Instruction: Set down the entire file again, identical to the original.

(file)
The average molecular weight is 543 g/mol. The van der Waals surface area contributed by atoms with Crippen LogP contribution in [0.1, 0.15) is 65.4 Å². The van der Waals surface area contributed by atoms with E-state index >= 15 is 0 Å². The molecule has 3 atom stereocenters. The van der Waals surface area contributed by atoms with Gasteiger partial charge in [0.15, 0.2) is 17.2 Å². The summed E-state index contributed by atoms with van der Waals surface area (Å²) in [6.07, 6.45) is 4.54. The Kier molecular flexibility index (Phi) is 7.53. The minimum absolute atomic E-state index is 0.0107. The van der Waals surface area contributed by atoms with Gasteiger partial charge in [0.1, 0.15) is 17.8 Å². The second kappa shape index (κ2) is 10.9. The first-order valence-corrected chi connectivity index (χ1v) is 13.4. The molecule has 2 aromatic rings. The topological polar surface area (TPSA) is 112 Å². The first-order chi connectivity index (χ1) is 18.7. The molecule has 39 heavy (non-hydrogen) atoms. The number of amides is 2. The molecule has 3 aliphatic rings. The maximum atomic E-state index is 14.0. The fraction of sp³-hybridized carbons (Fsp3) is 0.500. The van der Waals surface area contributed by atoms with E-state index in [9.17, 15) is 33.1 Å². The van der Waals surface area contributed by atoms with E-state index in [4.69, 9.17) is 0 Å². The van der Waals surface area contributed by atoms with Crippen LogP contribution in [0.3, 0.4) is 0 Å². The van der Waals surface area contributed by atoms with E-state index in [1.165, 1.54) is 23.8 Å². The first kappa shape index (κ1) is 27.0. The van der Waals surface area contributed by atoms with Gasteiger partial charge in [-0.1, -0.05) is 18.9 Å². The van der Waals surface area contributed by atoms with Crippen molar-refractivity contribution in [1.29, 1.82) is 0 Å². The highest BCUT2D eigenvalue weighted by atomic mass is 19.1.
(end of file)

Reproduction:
The average molecular weight is 543 g/mol. The van der Waals surface area contributed by atoms with Crippen LogP contribution in [0.1, 0.15) is 65.4 Å². The van der Waals surface area contributed by atoms with E-state index >= 15 is 0 Å². The molecule has 3 atom stereocenters. The van der Waals surface area contributed by atoms with Gasteiger partial charge in [0.15, 0.2) is 17.2 Å². The summed E-state index contributed by atoms with van der Waals surface area (Å²) in [6.07, 6.45) is 4.54. The Kier molecular flexibility index (Phi) is 7.53. The minimum absolute atomic E-state index is 0.0107. The van der Waals surface area contributed by atoms with Gasteiger partial charge in [0.1, 0.15) is 17.8 Å². The second kappa shape index (κ2) is 10.9. The first-order valence-corrected chi connectivity index (χ1v) is 13.4. The molecule has 2 aromatic rings. The topological polar surface area (TPSA) is 112 Å². The first-order chi connectivity index (χ1) is 18.7. The molecule has 39 heavy (non-hydrogen) atoms. The number of amides is 2. The molecule has 3 aliphatic rings. The maximum atomic E-state index is 14.0. The fraction of sp³-hybridized carbons (Fsp3) is 0.500. The van der Waals surface area contributed by atoms with E-state index in [9.17, 15) is 33.1 Å². The van der Waals surface area contributed by atoms with E-state index in [4.69, 9.17) is 0 Å². The van der Waals surface area contributed by atoms with Crippen LogP contribution in [0.3, 0.4) is 0 Å². The van der Waals surface area contributed by atoms with E-state index in [1.165, 1.54) is 23.8 Å². The first kappa shape index (κ1) is 27.0. The van der Waals surface area contributed by atoms with Gasteiger partial charge in [-0.1, -0.05) is 18.9 Å². The van der Waals surface area contributed by atoms with Crippen molar-refractivity contribution in [1.29, 1.82) is 0 Å². The highest BCUT2D eigenvalue weighted by atomic mass is 19.1.